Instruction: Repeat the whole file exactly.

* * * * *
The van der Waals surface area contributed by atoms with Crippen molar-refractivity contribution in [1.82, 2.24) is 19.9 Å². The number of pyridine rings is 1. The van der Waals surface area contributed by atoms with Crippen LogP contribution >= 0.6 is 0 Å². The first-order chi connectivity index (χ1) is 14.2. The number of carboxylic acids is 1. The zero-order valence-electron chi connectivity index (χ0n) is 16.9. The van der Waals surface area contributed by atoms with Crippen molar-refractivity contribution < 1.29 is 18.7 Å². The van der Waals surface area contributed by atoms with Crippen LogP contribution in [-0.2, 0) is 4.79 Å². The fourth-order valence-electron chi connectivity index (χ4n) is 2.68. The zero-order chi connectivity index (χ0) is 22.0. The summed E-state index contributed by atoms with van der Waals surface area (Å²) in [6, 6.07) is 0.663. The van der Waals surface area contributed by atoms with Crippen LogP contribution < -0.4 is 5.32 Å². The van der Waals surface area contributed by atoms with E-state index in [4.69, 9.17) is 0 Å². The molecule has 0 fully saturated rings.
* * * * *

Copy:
The van der Waals surface area contributed by atoms with Crippen molar-refractivity contribution in [1.82, 2.24) is 19.9 Å². The number of pyridine rings is 1. The van der Waals surface area contributed by atoms with Crippen LogP contribution >= 0.6 is 0 Å². The first-order chi connectivity index (χ1) is 14.2. The number of carboxylic acids is 1. The zero-order valence-electron chi connectivity index (χ0n) is 16.9. The van der Waals surface area contributed by atoms with Crippen molar-refractivity contribution < 1.29 is 18.7 Å². The van der Waals surface area contributed by atoms with Crippen LogP contribution in [-0.2, 0) is 4.79 Å². The fourth-order valence-electron chi connectivity index (χ4n) is 2.68. The zero-order chi connectivity index (χ0) is 22.0. The summed E-state index contributed by atoms with van der Waals surface area (Å²) in [6, 6.07) is 0.663. The van der Waals surface area contributed by atoms with Crippen LogP contribution < -0.4 is 5.32 Å². The van der Waals surface area contributed by atoms with E-state index in [4.69, 9.17) is 0 Å². The molecule has 0 fully saturated rings.